SINGAPORE, 1 November 2023 – The DBS Board and Management today apologised for the series of digital disruptions this year, and said the bank is addressing the issues at hand with utmost priority.
This includes the rollout of a comprehensive roadmap to improve technology resiliency, encompassing both immediate and longer-term measures to strengthen technology governance, people/leadership, systems and processes.
The bank also assured customers that when the roadmap is completed, they will see improved service reliability. Should disruptions occur, the remediation measures being implemented will shorten the time taken for recovery. DBS is also working to ensure that, where possible, customers will have alternative means to fulfil their banking needs in case a service or channel is temporarily unavailable. The bank will maintain its network of physical touchpoints, which include branches; self-service banking machines such as ATMs and VTMs (Video Teller Machines); as well as POSB Cash-Points at merchant outlets including Giant, Cold Storage, 7-Eleven and SingPost. If need be, branches will be opened on Sundays and public holidays as an alternative service channel.
Said DBS Chairman Peter Seah, “The Board apologises for the digital banking disruptions. When customers bank with us, they expect to be able to access our banking services conveniently, and at any time of the day. With the incidents of the past year, we have failed to live up to these expectations, and have also fallen short of our own standards. As an acknowledgement that the bank could have done better, senior management will be held accountable, and this will be reflected in their compensation.”
“Over the past few months, the bank has been making every effort possible to strengthen our resiliency and business continuity, and to be able to recover more quickly when incidents happen. This is a work in progress, and we seek customers’ patience as we work through our remedial actions.”
Accenture’s findings and recommendations
After the 29 March incident, when customers faced difficulty accessing the bank’s digital banking services, the Board convened a Special Board Committee (Committee) led by Lead Independent Director Olivier Lim (Chair) and comprising Tham Sai Choy, Bonghan Cho and Chng Kai Fong, to oversee a full review of the disruption.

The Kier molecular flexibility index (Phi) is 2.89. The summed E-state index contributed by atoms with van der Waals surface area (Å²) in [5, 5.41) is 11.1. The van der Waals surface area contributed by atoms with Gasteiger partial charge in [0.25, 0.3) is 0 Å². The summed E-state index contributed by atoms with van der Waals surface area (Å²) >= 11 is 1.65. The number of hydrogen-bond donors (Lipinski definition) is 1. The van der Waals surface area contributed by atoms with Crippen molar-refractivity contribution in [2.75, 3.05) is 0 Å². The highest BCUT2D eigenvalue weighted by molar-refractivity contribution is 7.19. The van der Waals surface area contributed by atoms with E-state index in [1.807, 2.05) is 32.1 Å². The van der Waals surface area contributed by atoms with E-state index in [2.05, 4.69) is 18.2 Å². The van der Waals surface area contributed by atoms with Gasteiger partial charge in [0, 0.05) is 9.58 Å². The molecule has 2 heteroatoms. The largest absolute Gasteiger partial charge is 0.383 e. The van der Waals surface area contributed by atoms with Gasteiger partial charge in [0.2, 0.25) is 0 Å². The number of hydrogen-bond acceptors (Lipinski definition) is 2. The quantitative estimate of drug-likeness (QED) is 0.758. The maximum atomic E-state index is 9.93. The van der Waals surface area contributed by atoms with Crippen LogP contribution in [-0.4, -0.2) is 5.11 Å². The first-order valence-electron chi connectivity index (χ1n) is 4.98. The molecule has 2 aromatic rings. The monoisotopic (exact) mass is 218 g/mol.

The Committee engaged two independent experts to support them: Ajey Gore and Marc Massar, who are senior technology practitioners with relevant expertise. It also appointed an independent third party, Accenture, to carry out a root cause investigation of the March incident (which was subsequently extended to the 5 May incident), and to conduct a comprehensive review of the bank’s digital banking services, including its control processes, digital banking services and technology stack.
The findings of the Accenture review – completed in August – were also corroborated against recent disruptions: the 26 September incident impacting FAST/PayNow transactions, the 14 October data centre incident, as well as the 20 October incident when some customers had intermittent access to DBS PayLah!.
The bank believes that key gaps and deficiencies have been identified: per Accenture’s review, they fall into four main areas – technology risk governance and oversight, incident management, system resilience and change management.
Committed to doing better
To address these areas of weakness, the bank has taken onboard Accenture’s recommendations and, in some cases, will be taking steps in addition to the recommendations to further improve technology resiliency.
A summary of key actions being taken – with the aim of improving governance of technology risk; people and leadership; as well as oversight and management of technology operations and incidents .
The bank has established a new sub-committee of the Board Risk Management Committee called the BRMC Technology Risk Committee(BTRC). The BTRC will provide dedicated oversight of technology risk. It will also oversee the implementation of the remedial measures that the bank will carry out to address the findings of the Accenture review.